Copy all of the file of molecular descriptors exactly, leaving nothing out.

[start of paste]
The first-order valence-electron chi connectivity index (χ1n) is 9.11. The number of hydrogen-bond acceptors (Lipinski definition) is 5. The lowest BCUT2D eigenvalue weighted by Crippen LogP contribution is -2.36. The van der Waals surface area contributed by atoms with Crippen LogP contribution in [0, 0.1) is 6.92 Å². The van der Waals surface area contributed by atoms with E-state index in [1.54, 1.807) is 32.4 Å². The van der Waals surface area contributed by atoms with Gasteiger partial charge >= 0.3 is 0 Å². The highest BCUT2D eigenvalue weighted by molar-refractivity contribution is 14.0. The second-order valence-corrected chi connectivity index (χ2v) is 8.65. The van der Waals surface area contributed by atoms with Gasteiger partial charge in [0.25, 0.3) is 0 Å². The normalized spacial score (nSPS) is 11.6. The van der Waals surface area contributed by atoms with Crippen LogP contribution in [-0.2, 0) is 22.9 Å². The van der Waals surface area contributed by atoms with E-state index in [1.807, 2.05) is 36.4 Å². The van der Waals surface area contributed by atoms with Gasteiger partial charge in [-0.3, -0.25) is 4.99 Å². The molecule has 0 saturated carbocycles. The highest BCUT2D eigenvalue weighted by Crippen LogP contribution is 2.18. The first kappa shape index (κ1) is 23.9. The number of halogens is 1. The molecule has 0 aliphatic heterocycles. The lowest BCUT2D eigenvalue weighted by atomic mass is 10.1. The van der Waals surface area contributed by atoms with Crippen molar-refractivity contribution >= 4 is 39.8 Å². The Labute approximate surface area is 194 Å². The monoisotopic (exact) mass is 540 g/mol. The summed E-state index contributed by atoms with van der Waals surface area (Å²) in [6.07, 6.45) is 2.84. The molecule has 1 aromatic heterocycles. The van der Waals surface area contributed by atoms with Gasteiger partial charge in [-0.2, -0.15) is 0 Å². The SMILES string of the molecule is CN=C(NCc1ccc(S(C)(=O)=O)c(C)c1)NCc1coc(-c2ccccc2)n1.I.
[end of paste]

The first-order valence-electron chi connectivity index (χ1n) is 9.11. The number of hydrogen-bond acceptors (Lipinski definition) is 5. The lowest BCUT2D eigenvalue weighted by Crippen LogP contribution is -2.36. The van der Waals surface area contributed by atoms with Crippen LogP contribution in [0, 0.1) is 6.92 Å². The van der Waals surface area contributed by atoms with E-state index in [1.54, 1.807) is 32.4 Å². The van der Waals surface area contributed by atoms with Gasteiger partial charge >= 0.3 is 0 Å². The highest BCUT2D eigenvalue weighted by molar-refractivity contribution is 14.0. The second-order valence-corrected chi connectivity index (χ2v) is 8.65. The van der Waals surface area contributed by atoms with Gasteiger partial charge in [0.25, 0.3) is 0 Å². The normalized spacial score (nSPS) is 11.6. The van der Waals surface area contributed by atoms with Crippen LogP contribution in [-0.2, 0) is 22.9 Å². The van der Waals surface area contributed by atoms with E-state index in [1.807, 2.05) is 36.4 Å². The van der Waals surface area contributed by atoms with Gasteiger partial charge in [-0.3, -0.25) is 4.99 Å². The molecule has 0 saturated carbocycles. The highest BCUT2D eigenvalue weighted by Crippen LogP contribution is 2.18. The first kappa shape index (κ1) is 23.9. The number of halogens is 1. The molecule has 0 aliphatic heterocycles. The lowest BCUT2D eigenvalue weighted by atomic mass is 10.1. The van der Waals surface area contributed by atoms with Crippen molar-refractivity contribution >= 4 is 39.8 Å². The Labute approximate surface area is 194 Å². The monoisotopic (exact) mass is 540 g/mol. The summed E-state index contributed by atoms with van der Waals surface area (Å²) in [6.07, 6.45) is 2.84. The molecule has 1 aromatic heterocycles. The van der Waals surface area contributed by atoms with Gasteiger partial charge in [-0.2, -0.15) is 0 Å². The SMILES string of the molecule is CN=C(NCc1ccc(S(C)(=O)=O)c(C)c1)NCc1coc(-c2ccccc2)n1.I.